Martial Law in Colorado

Martial Law in Colorado

Martial law has been imposed several times in Colorado history.  Martial law (military law) is used during periods of conflicts and natural disasters and overrules normal civilian law.  Typically, it includes curfews, suspension of civil law and civil rights, and military law and military justice are extended to civilians, who ABC Legal Docs logomay be subject to court-martial for violations.

In American history, martial law occurred during the American Revolution, during the War of 1812 in New Orleans, by President Abraham Lincoln during the Civil War, during the Great Chicago Fire of 1871, the San Francisco earthquake of 1906, and in Hawaii during World War II.

A number of incidents of martial law were related to labor strikes, for miners in Idaho, 1892, West Virginia, 1920-1921 and Colorado, 1914, and dockworkers in San Francisco, 1934.

Martial Law Before Sand Creek Massacre

In 1864, Cheyenne and Sioux Indian warriors cut off all supply trains into Denver.  Some Indians were at war with settlers and raided farms and ranches in the region.  Other chiefs and Indians were at peace.  There was a Cheyenne and Arapaho Indian Reservation in eastern Colorado, between the South Platte and Arkansas River, east of El Paso County.

On August 11, 1864, Colorado Territorial Governor John Evans issued a proclamation to the citizens of Colorado and declared martial law.  All able-bodied men were ordered to take up arms against hostile Indians, to pursue, kill and destroy them, as enemies of the country.  Friendly Indians were directed to report to forts in the area for protection.  All militia members were offered arms and ammunition, and to be paid as regular soldiers, for their service.

Sand Creek Massacre

On November 29, 1864, Colorado soldiers, led by Colonel John Chivington, attacked the Indian village on the Cheyenne Arapaho reservation.  They killed 200 Indians, including women, children, babies and the elderly.  Bodies were mutilated and body parts were taken for souvenirs.  The village was on Sand Creek and the attack is known as the Sand Creek Massacre.  November 2014 marked the 150th anniversary of the Sand Creek Massacre.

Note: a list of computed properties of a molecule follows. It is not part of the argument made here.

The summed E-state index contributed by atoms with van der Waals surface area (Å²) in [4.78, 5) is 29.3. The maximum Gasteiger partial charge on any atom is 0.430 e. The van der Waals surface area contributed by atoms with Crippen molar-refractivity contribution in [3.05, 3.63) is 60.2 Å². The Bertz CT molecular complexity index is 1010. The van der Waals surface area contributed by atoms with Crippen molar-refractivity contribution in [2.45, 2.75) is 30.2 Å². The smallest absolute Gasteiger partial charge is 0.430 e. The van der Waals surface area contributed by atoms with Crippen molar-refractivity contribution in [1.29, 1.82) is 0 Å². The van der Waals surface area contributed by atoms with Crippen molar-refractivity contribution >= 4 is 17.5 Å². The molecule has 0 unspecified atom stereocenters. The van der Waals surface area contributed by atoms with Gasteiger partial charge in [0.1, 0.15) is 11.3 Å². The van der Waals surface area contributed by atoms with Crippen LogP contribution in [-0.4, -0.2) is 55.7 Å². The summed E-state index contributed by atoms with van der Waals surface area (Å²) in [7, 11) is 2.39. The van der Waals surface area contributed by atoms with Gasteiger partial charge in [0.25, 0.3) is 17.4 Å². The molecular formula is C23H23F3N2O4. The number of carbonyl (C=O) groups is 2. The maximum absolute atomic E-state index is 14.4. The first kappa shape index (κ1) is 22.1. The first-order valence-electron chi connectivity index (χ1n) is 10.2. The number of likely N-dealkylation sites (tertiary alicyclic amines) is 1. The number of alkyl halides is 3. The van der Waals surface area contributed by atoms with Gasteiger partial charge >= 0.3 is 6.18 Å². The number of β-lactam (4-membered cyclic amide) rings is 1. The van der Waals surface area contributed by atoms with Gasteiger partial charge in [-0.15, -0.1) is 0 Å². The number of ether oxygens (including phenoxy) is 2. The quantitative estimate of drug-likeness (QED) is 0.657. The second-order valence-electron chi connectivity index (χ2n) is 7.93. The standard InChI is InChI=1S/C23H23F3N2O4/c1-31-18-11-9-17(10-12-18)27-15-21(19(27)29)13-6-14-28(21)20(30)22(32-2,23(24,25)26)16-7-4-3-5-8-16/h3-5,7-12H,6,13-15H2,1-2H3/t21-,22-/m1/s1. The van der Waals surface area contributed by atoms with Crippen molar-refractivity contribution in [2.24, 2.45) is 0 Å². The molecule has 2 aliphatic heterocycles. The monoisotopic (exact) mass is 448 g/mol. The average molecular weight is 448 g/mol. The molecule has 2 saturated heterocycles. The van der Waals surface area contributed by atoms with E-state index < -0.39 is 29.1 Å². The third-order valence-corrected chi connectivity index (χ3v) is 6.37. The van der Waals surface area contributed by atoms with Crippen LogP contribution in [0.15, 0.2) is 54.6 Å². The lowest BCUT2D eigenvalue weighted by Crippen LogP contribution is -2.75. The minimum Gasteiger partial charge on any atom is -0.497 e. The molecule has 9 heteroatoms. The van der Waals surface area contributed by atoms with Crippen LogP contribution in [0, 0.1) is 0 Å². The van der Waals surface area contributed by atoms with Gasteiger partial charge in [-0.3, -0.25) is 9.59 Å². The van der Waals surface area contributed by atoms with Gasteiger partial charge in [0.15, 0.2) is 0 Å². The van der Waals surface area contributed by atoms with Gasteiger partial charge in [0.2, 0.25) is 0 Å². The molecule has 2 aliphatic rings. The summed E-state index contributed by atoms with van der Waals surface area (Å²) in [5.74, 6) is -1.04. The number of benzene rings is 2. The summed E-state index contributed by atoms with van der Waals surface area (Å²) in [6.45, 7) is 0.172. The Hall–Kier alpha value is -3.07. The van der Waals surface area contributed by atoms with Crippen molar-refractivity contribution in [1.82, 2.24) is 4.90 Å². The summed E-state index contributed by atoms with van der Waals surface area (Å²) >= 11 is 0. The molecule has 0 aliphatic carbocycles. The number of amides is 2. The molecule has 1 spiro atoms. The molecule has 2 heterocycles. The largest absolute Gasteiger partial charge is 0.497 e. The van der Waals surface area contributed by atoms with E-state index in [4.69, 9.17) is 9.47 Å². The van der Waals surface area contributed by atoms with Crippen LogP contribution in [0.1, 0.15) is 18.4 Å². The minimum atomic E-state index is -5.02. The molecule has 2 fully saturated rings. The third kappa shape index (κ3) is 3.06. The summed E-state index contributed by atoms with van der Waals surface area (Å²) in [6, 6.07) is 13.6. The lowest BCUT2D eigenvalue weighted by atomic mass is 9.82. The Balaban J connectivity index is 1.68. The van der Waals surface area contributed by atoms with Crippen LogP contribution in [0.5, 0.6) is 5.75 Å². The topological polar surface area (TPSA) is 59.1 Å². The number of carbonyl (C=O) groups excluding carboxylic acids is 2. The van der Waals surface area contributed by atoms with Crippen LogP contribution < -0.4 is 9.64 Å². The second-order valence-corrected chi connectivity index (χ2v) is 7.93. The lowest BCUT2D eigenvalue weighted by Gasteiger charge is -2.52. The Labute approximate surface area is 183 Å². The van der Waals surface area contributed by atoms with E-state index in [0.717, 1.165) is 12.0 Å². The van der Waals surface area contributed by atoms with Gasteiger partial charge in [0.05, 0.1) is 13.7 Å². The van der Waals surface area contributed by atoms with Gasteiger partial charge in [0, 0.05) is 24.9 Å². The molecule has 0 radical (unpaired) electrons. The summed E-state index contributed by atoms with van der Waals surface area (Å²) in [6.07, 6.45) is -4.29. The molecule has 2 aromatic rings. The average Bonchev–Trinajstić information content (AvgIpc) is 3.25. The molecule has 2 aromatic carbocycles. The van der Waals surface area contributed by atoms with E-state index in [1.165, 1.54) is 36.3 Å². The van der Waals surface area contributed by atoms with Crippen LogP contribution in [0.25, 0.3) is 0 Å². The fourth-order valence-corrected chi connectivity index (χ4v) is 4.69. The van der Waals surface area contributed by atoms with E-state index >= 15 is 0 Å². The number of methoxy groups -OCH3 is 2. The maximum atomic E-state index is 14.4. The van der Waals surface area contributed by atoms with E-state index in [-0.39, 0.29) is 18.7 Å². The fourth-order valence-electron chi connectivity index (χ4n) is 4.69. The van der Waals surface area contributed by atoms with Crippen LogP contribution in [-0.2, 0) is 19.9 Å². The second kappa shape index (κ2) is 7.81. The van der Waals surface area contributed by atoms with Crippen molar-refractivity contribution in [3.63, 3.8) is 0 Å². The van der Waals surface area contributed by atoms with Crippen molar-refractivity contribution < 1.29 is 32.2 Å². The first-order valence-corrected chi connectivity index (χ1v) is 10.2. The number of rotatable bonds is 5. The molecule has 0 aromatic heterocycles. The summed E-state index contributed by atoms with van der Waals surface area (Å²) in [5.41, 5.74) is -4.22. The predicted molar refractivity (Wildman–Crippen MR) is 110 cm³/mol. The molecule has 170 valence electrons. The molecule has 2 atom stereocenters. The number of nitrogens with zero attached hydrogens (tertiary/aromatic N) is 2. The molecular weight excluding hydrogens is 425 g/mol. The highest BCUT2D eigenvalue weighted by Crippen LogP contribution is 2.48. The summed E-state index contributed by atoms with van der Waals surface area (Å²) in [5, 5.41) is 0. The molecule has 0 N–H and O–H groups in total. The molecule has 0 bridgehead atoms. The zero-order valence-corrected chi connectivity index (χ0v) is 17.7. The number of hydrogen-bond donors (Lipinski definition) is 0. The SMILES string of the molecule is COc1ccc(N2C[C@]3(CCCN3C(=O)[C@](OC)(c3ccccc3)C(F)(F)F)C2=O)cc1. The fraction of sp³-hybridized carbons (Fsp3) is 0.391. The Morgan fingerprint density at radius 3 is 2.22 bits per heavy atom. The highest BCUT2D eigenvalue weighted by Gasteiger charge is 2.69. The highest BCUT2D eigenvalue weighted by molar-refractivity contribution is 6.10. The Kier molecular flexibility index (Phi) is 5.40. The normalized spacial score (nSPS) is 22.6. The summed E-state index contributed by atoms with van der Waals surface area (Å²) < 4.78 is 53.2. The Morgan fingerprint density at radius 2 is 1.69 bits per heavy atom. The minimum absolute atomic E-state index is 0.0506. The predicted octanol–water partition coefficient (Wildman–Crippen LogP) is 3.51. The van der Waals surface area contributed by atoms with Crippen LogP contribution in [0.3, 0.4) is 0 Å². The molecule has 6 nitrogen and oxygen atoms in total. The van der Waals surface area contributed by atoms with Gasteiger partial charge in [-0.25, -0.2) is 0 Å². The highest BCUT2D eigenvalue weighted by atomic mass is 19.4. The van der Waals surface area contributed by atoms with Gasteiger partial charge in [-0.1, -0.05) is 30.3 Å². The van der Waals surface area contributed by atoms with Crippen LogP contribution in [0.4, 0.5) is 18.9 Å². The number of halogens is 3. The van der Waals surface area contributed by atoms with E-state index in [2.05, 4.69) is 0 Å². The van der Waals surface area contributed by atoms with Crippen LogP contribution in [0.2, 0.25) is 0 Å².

In 1880, Colorado Governor Frederick Walker Pitkin declared martial law in Leadville, to suppress a violent mining strike.

In 1894, Governor Davis Waite, called out the state militia to protect gold miners and citizens in Cripple Creek from a private army of 1,200 armed men working for mine owners during a labor dispute.  After the threat of martial law, the private army was disbanded.

In 1903, Governor James Peabody declared martial law and proclaimed that Teller County was in a state of insurrection and rebellion, once again due to a mine labor dispute. The National Guard suspended the Bill of Rights and the newspaper was placed under military censorship.

Ludlow Massacre

In 1914, during the Colorado Coalfield War, north of Trinidad, the Colorado National Guard was called in to deal with coal miners, striking due to oppressive and dangerous working conditions.  Clashes occurred and eventually resulted in the Ludlow Massacre.  About 24 coal miners, women, and children were shot and killed or died in fires in a tent colony at Ludlow, on April 20, 1914.  Colorado Governor Elias Ammons declared martial lawPresident Woodrow Wilson sent in federal troops.  The site is now a National Historic Landmark.

Pueblo Flood

In June 1921, the city of Pueblo was under martial law due to a devastating flood that killed 200 people, destroyed 600 houses, railroad yards, telephone and telegraph lines, and placed the business district under 10 feet of water.  The National Guard was called out.  Persons could not enter the flood district without a permit.  Curfew was set for 7 PM.  Soldiers fired at looters robbing stores.

Roads between Colorado Springs and Pueblo were washed out.  The Colorado Springs Gazette Telegraph chartered an airplane to send a reporter to fly over Pueblo to witness and report the damages.

During World War II, after the attack on Pearl Harbor, an internment camp opened in August 1942 in Granada, AKA Amache, in southeast Colorado.  The center was operated under the War Relocation Authority (WRA), created by executive order by President Franklin D. RooseveltJapanese American citizens were sent to the camp, which housed over 7,000 people.

Under the Colorado Disaster Emergency Act (2012), CRS 24-33.5-701, the Governor is authorized to issue an executive order to declare a disaster emergency.  The Act defines a disaster as “the occurrence or imminent threat of widespread or severe damage, injury, or loss of life or property resulting from any natural cause or cause of human origin, including but not limited to fire, flood, earthquake, wind, storm, wave action, hazardous substance incident, oil spill or other water contamination requiring emergency action to avert danger or damage, volcanic activity, epidemic, air pollution, blight, drought, infestation, explosion, civil disturbance, hostile military or paramilitary action, or a condition of riot, insurrection, or invasion existing in the state or in any county, city, town, or district in the state.”

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